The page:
When Uncle Charlie asks his eighteen-year- old nephew at the Thanksgiving dinner what he wants to be when he grows up, the young man says, “an entrepreneur making big bucks.” He doesn’t say, “a fully evolved, God-centered self.” Being reduces to doing in our culture and eventually even doing itself becomes identified with the level of monetary compensation. “I want to be a $300,000-a-year man.”
Does God exist? My short answer is “yes” but it’s not that simple. When anyone affirms that God does or does not exist, it’s important to know what they’re affirming or denying. One meaning of God is what we call in theological conversations “traditional theism.” This position understands God as an entity somewhere in the universe (usually in a place called heaven). He is often imagined sitting on a throne and is definitely a male, usually with a gray beard. This God is a separate being. If you add this God to the two of us (you, my reader, and myself) then there are three.
I do not believe in this kind of God. There is, however, another meaning of God. This understanding of the divine mystery is referred to as panentheism. This is different both from traditional theism and from pantheism. In pantheism, the universe and God are identical. In panentheism, however, the universe is in God but God is more than the universe. This is essentially the mystical understanding of God that is found in virtually all of the sacred traditions.
I first learned this in graduate school when I was studying the 13th-century theological giant, Thomas Aquinas. He asserted that God was not an entity among entities but rather the existence of every entity, the to-be-ness of everything that is. God for Aquinas was Subsistent To-Be-Ness whereas every entity — molecule, plant, animal, human person, or angelic being — participates in this To-Be-Ness.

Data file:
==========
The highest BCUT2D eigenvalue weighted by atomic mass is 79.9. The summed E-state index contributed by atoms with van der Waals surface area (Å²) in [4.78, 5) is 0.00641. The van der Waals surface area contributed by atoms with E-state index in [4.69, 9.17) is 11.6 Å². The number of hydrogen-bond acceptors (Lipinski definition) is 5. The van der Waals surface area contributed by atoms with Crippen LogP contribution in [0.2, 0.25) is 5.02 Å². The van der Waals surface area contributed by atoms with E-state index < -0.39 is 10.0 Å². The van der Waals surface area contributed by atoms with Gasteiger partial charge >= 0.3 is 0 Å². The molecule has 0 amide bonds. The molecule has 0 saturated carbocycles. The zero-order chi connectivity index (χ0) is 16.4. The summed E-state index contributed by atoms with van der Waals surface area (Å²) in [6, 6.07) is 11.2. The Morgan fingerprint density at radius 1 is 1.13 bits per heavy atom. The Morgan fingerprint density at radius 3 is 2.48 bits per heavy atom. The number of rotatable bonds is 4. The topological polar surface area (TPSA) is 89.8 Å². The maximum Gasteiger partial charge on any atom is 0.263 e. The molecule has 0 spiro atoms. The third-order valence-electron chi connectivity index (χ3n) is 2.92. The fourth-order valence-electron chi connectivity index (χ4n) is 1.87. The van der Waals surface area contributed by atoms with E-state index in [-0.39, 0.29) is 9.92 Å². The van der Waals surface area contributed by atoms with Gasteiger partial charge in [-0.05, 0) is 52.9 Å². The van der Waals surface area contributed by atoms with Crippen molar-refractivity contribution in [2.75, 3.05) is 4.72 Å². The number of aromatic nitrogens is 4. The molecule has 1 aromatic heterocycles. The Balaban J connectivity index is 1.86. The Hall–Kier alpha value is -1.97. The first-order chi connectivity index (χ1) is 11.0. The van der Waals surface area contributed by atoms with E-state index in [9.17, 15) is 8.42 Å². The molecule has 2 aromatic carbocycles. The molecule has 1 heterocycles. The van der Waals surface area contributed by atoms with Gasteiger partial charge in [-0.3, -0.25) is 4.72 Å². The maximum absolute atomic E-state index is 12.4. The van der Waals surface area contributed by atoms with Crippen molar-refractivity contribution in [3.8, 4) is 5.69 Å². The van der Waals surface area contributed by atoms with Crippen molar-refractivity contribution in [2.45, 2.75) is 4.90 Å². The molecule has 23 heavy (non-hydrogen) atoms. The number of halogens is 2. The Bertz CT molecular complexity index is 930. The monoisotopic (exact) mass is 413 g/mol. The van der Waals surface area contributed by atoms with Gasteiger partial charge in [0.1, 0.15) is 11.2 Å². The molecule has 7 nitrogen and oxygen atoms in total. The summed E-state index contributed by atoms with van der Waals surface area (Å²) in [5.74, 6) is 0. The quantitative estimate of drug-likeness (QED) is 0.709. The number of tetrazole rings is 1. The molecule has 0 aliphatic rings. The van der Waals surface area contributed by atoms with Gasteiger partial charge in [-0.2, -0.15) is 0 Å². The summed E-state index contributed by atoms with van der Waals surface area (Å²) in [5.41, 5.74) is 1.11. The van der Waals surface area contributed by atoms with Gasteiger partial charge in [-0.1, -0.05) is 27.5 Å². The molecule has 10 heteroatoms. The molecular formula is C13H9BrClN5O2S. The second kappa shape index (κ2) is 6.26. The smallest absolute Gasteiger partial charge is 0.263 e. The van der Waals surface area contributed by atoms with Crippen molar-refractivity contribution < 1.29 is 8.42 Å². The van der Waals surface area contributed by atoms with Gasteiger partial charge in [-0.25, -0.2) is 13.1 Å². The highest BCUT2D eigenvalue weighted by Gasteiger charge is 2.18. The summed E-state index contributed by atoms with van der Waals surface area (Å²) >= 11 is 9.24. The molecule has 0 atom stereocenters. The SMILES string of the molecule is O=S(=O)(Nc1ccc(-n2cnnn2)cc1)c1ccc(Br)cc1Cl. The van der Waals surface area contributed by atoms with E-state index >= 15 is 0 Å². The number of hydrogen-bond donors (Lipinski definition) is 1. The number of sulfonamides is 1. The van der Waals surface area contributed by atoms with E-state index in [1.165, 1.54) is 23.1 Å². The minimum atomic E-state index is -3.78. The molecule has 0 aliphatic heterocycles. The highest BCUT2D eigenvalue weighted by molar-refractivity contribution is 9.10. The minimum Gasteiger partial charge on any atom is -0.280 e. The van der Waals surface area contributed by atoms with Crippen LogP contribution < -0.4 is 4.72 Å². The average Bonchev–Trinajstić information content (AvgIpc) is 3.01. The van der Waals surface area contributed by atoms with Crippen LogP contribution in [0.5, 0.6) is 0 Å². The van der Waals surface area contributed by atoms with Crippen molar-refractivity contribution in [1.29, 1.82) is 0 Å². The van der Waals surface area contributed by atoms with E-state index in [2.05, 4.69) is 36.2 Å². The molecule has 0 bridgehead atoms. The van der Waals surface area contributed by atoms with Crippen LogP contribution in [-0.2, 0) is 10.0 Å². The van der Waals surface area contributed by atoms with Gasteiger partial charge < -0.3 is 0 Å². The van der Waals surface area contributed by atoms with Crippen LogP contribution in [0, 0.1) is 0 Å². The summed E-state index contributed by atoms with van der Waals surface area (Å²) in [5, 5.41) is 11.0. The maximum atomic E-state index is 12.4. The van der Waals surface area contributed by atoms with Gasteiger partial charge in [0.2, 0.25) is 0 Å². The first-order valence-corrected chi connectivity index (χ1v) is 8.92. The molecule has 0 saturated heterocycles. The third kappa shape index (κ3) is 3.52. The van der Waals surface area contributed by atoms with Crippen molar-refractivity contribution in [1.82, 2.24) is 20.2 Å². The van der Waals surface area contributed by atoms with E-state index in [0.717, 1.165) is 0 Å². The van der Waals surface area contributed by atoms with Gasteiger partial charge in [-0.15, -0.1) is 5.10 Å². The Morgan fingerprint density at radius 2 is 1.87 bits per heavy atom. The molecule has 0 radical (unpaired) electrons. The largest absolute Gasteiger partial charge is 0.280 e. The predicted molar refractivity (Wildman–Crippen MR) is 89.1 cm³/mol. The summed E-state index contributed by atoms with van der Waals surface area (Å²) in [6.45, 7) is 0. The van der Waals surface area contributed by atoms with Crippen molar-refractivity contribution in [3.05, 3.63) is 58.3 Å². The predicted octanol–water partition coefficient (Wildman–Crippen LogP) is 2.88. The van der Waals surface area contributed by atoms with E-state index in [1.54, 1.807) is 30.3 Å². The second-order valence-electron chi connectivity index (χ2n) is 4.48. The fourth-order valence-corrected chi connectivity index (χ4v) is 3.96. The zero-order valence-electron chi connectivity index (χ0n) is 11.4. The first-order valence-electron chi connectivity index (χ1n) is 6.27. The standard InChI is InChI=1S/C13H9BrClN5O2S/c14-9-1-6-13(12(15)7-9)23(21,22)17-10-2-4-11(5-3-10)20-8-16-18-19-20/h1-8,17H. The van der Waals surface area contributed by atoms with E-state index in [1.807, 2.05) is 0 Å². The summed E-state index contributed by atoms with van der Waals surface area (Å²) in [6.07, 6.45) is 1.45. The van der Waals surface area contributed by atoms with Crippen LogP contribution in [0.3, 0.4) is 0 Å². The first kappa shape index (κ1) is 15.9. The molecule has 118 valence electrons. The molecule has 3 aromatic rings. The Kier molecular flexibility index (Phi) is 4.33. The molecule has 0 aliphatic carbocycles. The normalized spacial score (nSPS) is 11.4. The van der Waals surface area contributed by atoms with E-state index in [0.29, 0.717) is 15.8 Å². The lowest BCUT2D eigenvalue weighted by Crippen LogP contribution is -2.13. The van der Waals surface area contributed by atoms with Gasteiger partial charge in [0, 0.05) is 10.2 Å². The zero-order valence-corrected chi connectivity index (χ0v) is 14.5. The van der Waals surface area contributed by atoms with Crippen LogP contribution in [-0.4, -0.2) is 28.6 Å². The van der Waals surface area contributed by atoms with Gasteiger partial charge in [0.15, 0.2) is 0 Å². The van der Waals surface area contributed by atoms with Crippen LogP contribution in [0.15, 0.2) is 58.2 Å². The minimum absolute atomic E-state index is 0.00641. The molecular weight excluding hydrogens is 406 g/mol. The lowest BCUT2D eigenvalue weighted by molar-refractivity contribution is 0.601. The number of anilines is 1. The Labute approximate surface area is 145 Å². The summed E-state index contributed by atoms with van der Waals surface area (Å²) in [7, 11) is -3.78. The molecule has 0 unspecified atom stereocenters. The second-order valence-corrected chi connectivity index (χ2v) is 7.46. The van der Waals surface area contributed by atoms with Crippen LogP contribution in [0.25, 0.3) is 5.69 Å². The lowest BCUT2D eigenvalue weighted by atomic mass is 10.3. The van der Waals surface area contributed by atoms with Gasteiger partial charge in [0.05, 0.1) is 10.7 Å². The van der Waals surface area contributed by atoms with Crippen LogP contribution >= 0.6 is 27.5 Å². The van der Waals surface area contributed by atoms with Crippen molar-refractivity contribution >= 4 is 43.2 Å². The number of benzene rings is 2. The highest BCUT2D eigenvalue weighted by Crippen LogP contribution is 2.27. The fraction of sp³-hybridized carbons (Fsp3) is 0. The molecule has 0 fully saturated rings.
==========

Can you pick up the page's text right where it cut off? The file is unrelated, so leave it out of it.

This is what the poet Gerard Manley Hopkins was talking about when he wrote:
Thee God we come from, to Thee go.
All day long we like fountain flow
From Thy hand out
Mote-like in Thy mighty glow.
The images climb on top of each other. First, the simple process of coming and going, the great mystical insight that everything comes from and returns to the divine mystery. Second, the phenomenon of water flowing from a fountain, an illusion of otherness since the identity of flow remains only water. And finally the tiny motes swimming in a splash of sunshine. None of these images totally transcends dualism but the cumulative effect connotes, at least to me, an existence less isolated than the one pictured in the Newtonian physics popular when this poem was first penned, the billiard ball models of reality that filled our high school science classrooms .
Meister Eckhart, the great 14th century German mystic, wrote that the drop poured into the ocean is the ocean, but the ocean is not the drop. In the same way, the person drawn into God is God, but God is not the person. But just as there is nothing in the drop that is not water, so too there is nothing in us that is not God. We either recognize this and live in love’s abundance or deny it and live a diminished life. As one of the sayings of Jesus in the Gospel of Thomas states: “If you do not know yourselves, then you exist in poverty and you are that poverty”.
Hindus say that God is Sat-chit-ananda, truth-consciousness-bliss. This divine mystery is trans-personal but not impersonal. The divine does not become analogous to the electricity that operates in our computers, our lights, and our heating system. Though not a person, the divine remains personal. It persons in persons, just as it molecules in molecules and maples in maple trees. It is always more than its manifestations, never less.
God is the very being of our being. Everything that exists is God in manifest form. Everything that exists is a way the Divine reality experiences the God-self. Everything that exists is breathed out as somehow separate from God and breathed in as the Divine reality itself. In the last analysis, there cannot be anything other than God.
This God does not live in a place called heaven but resides at the heart of everything that exists. All our reality is God. All our experience is God. Even the experience of an atheist is an unremitting experience of the divine reality. This is the God in whom we live and move and have our being.